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Overloading Equality and Inequality Operators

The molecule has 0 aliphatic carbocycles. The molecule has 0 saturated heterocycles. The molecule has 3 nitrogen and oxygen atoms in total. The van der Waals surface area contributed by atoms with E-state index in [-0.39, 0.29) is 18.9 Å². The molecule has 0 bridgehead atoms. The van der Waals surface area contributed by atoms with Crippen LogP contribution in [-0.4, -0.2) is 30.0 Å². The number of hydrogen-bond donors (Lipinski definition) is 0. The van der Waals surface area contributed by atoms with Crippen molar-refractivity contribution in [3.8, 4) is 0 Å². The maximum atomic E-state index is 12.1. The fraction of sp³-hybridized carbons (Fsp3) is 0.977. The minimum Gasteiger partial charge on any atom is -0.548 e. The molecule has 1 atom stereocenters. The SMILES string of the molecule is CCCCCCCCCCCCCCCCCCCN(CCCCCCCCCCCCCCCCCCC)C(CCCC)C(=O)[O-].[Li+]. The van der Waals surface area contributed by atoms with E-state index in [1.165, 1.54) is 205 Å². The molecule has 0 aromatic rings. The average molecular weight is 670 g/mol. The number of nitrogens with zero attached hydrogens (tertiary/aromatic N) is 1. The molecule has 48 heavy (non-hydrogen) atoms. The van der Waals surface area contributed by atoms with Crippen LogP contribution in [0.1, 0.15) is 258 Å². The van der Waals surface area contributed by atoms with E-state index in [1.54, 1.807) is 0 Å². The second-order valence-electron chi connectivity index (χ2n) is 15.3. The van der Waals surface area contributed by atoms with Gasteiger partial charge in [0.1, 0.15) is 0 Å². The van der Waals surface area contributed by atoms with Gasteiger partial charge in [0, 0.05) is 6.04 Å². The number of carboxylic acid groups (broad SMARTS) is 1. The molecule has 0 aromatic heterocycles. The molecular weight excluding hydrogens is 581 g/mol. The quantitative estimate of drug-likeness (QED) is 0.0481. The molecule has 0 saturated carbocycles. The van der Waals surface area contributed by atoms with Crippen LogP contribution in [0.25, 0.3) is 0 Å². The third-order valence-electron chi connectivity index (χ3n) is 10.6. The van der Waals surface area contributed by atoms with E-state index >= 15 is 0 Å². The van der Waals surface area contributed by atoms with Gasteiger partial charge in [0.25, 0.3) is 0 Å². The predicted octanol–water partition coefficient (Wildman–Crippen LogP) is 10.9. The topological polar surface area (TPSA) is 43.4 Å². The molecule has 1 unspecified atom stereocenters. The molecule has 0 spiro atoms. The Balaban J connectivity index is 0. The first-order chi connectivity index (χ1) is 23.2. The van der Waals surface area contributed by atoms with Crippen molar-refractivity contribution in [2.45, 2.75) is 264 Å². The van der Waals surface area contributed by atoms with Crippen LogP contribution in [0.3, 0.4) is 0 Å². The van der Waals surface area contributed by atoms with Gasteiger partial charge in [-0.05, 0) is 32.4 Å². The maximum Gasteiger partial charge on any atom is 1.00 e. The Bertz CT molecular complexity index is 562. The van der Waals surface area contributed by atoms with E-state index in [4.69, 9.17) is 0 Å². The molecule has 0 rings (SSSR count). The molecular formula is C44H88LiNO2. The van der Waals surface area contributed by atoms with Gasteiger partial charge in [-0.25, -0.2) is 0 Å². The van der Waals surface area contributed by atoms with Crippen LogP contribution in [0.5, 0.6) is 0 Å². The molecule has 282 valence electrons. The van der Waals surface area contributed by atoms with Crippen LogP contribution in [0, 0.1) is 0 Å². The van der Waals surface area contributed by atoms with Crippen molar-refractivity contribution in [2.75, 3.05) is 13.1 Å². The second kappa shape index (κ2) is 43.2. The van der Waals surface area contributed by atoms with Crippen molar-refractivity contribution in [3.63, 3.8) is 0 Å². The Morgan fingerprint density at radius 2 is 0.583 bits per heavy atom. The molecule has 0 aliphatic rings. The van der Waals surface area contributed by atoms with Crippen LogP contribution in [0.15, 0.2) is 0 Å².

/* Overloading Equality and Inequality Operators */ #include <iostream> using namespace std; class CDate { private: int m_nDay; int m_nMonth; int m_nYear; void AddDays (int nDaysToAdd); void AddMonths (int nMonthsToAdd); void AddYears (int m_nYearsToAdd); public: CDate (int nDay, int nMonth, int nYear) : m_nDay (nDay), m_nMonth (nMonth), m_nYear (nYear) {}; void DisplayDate () { cout << m_nDay << " / " << m_nMonth << " / " << m_nYear << endl; } // integer conversion operator operator int(); // equality operator that helps with: if (mDate1 == mDate2)... bool operator == (const CDate& mDateObj); // overloaded equality operator that helps with: if (mDate == nInteger) bool operator == (int nDateNumber); // inequality operator bool operator != (const CDate& mDateObj); // overloaded inequality operator for integer types bool operator != (int nDateNumber); }; CDate::operator int() { return ((m_nYear * 10000) + (m_nMonth * 100) + m_nDay); } // equality operator that helps with if (mDate1 == mDate2)... bool CDate::operator == (const CDate& mDateObj) { return ( (mDateObj.m_nYear == m_nYear) && (mDateObj.m_nMonth == m_nMonth) && (mDateObj.m_nDay == m_nDay) ); } bool CDate::operator == (int nDateNumber) { return nDateNumber == (int)*this; } // inequality operator bool CDate::operator != (const CDate& mDateObj) { return !(this->operator== (mDateObj)); } bool CDate::operator != (int nDateNumber) { return !(this->operator == (nDateNumber)); } void CDate::AddDays (int nDaysToAdd) { m_nDay += nDaysToAdd; if (m_nDay > 30) { AddMonths (m_nDay / 30); m_nDay %= 30; // rollover 30th -> 1st } } void CDate::AddMonths (int nMonthsToAdd) { m_nMonth += nMonthsToAdd; if (m_nMonth > 12) { AddYears (m_nMonth / 12); m_nMonth %= 12; // rollover dec -> jan } } void CDate::AddYears (int m_nYearsToAdd) { m_nYear += m_nYearsToAdd; } int main () { CDate mDate1 (25, 6, 2008); mDate1.DisplayDate (); CDate mDate2 (23, 5, 2009); mDate2.DisplayDate (); if (mDate2 != mDate1) cout << "The two dates are not equal... As expected!" << endl; CDate mDate3 (23, 5, 2009); mDate3.DisplayDate (); if (mDate3 == mDate2) cout << "mDate3 and mDate2 are evaluated as equals" << endl; // Get the integer equivalent of mDate3 using operator int() int nIntegerDate3 = mDate3; cout << nIntegerDate3<< endl; // Use overloaded operator== (for int comparison) if (mDate3 == nIntegerDate3) cout << "The integer and mDate3 are equivalent" << endl; // Use overloaded operator != that accepts integers if (mDate1 != nIntegerDate3) cout << "The mDate1 is inequal to mDate3"; return 0; }